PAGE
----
It’s Not Just Girls: Boys Body Image Issues

boys body image
Photo credit: flickr user – Lara Lima

Within society we are regularly discussing the issues with body image in girls. The sexualized and demeaning way girls are treated because of media, the high number of eating disorders, and the detrimental mental health issues are all common issues that are argued to be caused by poor body image in girls. What we forget to consider, is that these negative risks are just as likely to occur in boys as well. It’s not just girls, boys body image is also greatly affected by the unrealistic body image standards society has set. A recent article by The Huffington Post, discusses the struggles boy’s face from boys body image today.

Misconceptions of Eating Disorders

Despite societal perception, body image issues and eating disorders are not exclusively female problems. It was believed that around 1 in 10 eating disorders occur in males, but according to recent research the correct ratio is closer to 1 in 4. Eating disorders often manifest differently in girls and boys, though both sexes seek to fit in with what they see as the societal ideal. The difference between eating disorders in young girls and boys, is that rather than becoming thinner, males obsess with becoming highly muscular.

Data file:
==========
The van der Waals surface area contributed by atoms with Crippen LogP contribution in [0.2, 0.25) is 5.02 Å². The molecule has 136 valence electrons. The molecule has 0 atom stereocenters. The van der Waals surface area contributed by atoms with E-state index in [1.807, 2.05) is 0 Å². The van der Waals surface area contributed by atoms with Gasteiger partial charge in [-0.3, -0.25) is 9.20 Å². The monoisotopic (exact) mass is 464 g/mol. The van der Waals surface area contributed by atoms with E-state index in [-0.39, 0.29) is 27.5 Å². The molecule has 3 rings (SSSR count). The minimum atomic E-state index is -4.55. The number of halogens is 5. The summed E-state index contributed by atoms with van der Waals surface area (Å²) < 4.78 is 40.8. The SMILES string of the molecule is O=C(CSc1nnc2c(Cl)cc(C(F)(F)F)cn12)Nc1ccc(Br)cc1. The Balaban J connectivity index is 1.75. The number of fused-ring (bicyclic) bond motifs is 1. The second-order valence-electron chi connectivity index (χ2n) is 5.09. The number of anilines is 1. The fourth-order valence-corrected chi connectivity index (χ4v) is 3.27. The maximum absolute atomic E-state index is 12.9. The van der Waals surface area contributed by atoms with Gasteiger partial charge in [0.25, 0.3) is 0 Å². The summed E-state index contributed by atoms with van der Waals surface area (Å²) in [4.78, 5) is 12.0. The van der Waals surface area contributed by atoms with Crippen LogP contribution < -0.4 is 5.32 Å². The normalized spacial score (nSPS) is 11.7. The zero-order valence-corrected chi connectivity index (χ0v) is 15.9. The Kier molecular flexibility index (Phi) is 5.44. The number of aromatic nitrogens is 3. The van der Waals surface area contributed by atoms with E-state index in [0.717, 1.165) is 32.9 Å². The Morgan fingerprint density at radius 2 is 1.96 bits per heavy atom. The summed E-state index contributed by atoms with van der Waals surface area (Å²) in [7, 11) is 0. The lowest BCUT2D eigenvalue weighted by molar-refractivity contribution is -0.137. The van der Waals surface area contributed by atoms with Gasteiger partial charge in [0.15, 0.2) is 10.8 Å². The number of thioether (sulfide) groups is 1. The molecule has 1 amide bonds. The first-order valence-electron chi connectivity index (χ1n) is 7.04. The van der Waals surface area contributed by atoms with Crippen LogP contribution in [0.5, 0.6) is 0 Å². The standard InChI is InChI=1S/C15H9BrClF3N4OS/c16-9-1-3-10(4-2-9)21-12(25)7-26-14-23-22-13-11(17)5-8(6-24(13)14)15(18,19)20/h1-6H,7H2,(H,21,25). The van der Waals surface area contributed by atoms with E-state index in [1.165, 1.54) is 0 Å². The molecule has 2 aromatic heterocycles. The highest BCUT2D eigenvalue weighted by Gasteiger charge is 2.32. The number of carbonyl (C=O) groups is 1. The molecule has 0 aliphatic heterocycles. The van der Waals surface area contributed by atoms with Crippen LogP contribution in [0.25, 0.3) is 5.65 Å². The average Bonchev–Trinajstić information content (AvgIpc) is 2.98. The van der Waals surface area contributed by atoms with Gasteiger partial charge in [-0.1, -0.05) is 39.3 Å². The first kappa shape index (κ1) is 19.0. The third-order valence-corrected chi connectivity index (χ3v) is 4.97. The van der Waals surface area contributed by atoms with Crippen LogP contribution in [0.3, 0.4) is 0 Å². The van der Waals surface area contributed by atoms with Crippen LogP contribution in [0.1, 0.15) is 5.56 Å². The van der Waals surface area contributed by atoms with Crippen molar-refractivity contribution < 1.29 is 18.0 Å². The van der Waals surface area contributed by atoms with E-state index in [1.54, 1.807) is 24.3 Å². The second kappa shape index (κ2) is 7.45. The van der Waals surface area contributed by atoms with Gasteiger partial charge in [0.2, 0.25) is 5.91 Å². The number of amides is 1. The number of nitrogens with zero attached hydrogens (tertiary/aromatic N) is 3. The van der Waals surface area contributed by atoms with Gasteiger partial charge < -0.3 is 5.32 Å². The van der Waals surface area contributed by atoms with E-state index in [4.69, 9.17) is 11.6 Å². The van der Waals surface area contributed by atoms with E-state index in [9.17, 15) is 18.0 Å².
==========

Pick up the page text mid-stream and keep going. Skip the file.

Medias Control Over Body Image

Boys body image issues often go unreported or undiagnosed. Just as girls do, boys are internalizing body image messages every day from what seem to be harmless sources. The media portrays boy’s body image today as being muscular, strong, and fit. Boys are often teased for being small or overweight. Today, the most common desire for boys body image is to achieve six-pack abs, which is considered the gold standard of masculinity. A study found that boys and men linked being fat with weakness and lack of control, while being lean and muscular was associated with confidence and power.
As an adult, we have developed more control over our self-image and what we allow ourselves to believe from media. Unlike adults, kids are still figuring out who they are, making them much more vulnerable to cultural pressures. Monitoring boys body image early on is a good way to catch risks of eating disorders or the development of poor self-image. Talk to your son or daughter about how they view body image, be open to discussing issues they are having.

blueFire Wilderness can help

blueFire is a wilderness therapy program for struggling teens, ages 11 to 17. Our students often grapple with anxiety, depression, and other emotional or behavioral problems. At blueFire, we strive to help each client succeed.
For more information about blueFire Wilderness, please call 1 (844) 413-1999 today!

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